Neurogenesis is continually occurring in two regions within the mammalian central nervous system (CNS) and increasing evidence suggests that it is important for selective learning and memory. How this plasticity is maintained in isolated niches within mature networks has been extensively studied in recent years, and a large body of evidence has accumulated describing many different regulatory factors and points of regulation. In this review, we attempt to organize the current research by summarizing findings affecting early neurogenesis: during proliferation, fate commitment and migration, versus late neurogenesis: including dendritic development, synaptic integration, and survival. We discuss the roles of three different classes of factors regulating early and late phases of neurogenesis: intrinsic factors, extrinsic factors, and neurotransmitters. Finally, we suggest that neurotransmitters may act upstream from extracellular other factors and cell-intrinsic mechanisms by coupling network activity to the niche microenvironment and intracellular machinery to ultimately regulate neurogenesis.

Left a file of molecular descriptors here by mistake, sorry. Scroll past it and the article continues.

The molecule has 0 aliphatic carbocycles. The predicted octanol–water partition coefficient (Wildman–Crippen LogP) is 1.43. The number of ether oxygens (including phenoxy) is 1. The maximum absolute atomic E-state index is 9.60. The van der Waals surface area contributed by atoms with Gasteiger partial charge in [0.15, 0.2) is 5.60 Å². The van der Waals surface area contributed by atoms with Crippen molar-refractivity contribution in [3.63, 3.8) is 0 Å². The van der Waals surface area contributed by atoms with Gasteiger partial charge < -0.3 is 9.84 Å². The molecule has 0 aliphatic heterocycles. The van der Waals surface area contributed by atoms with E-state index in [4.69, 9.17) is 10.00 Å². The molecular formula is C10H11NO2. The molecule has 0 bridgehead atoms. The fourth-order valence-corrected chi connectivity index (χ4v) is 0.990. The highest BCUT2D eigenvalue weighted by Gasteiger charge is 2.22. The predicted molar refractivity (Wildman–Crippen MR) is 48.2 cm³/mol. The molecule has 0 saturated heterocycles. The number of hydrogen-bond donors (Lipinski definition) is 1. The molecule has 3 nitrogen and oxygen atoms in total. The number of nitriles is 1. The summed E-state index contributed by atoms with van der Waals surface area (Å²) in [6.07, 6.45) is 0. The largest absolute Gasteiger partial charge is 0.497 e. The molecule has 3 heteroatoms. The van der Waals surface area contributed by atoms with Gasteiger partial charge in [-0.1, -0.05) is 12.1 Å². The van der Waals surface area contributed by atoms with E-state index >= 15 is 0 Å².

Copyright 2010 Elsevier Ltd. All rights reserved.